Writing in Foreign Affairs, two George Washington University professors note the strange inability of “the U.S. establishment” to substantiate their claims that leakers like Edward Snowden and Chelsea Manning pose an enormous threat to national security.
The reason the establishment hasn’t been able to back that up is because there is a “deeper threat that leakers such as Manning and Snowden pose [that] is more subtle than a direct assault on U.S. national security: they undermine Washington’s ability to act hypocritically and get away with it.”
The inability to get away with our own hypocrisy and double standards presents a dire threat to U.S. hegemony, write Henry Farrell and Martha Finnemore:
Hypocrisy is central to Washington’s soft power — its ability to get other countries to accept the legitimacy of its actions — yet few Americans appreciate its role. Liberals tend to believe that other countries cooperate with the United States because American ideals are attractive and the U.S.-led international system is fair. Realists may be more cynical, yet if they think about Washington’s hypocrisy at all, they consider it irrelevant. For them, it is Washington’s cold, hard power, not its ideals, that encourages other countries to partner with the United States.
…This system needs the lubricating oil of hypocrisy to keep its gears turning. To ensure that the world order continues to be seen as legitimate, U.S. officials must regularly promote and claim fealty to its core liberal principles; the United States cannot impose its hegemony through force alone. But as the recent leaks have shown, Washington is also unable to consistently abide by the values that it trumpets. This disconnect creates the risk that other states might decide that the U.S.-led order is fundamentally illegitimate.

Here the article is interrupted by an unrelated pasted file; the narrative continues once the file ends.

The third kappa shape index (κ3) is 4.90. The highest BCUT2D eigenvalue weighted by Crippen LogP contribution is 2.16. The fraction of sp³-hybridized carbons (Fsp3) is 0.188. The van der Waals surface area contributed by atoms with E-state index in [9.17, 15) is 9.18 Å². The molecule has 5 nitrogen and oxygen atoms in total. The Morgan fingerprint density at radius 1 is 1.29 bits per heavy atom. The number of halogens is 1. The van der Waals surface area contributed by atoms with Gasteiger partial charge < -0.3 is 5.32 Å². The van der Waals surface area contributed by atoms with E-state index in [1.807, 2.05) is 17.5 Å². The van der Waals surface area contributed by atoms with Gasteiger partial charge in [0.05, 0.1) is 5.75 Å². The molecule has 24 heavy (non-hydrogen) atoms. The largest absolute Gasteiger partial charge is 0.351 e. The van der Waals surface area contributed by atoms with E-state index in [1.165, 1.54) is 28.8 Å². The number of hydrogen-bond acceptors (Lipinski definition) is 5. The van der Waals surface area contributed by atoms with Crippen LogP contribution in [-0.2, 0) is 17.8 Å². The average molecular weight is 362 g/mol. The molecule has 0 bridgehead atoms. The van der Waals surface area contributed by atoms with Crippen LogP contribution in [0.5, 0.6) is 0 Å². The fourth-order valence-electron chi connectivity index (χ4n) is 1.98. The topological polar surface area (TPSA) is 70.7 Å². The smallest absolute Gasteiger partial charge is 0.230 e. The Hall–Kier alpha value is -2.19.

Of course, the United States has gotten away with hypocrisy for some time now. It has long preached the virtues of nuclear nonproliferation, for example, and has coerced some states into abandoning their atomic ambitions. At the same time, it tacitly accepted Israel’s nuclearization and, in 2004, signed a formal deal affirming India’s right to civilian nuclear energy despite its having flouted the Nuclear Nonproliferation Treaty by acquiring nuclear weapons. In a similar vein, Washington talks a good game on democracy, yet it stood by as the Egyptian military overthrew an elected government in July, refusing to call a coup a coup. Then there’s the “war on terror”: Washington pushes foreign governments hard on human rights but claims sweeping exceptions for its own behavior when it feels its safety is threatened.
The reason the United States has until now suffered few consequences for such hypocrisy is that other states have a strong interest in turning a blind eye. Given how much they benefit from the global public goods Washington provides, they have little interest in calling the hegemon on its bad behavior. Public criticism risks pushing the U.S. government toward self-interested positions that would undermine the larger world order. Moreover, the United States can punish those who point out the inconsistency in its actions by downgrading trade relations or through other forms of direct retaliation. Allies thus usually air their concerns in private. Adversaries may point fingers, but few can convincingly occupy the moral high ground. Complaints by China and Russia hardly inspire admiration for their purer policies.
The ease with which the United States has been able to act inconsistently has bred complacency among its leaders. Since few countries ever point out the nakedness of U.S. hypocrisy, and since those that do can usually be ignored, American politicians have become desensitized to their country’s double standards. But thanks to Manning and Snowden, such double standards are getting harder and harder to ignore.
So, while not even the most vicious government agent has been able to substantiate any claims of an actual threat to Americans’ safety resulting from the Manning and Snowden disclosures, it is certainly true that their leaks have weakened Washington’s ability to act in ways that are contrary to self-serving propaganda about freedom, democracy, and the rule of law.
And that is the kind of threat that power hates the most.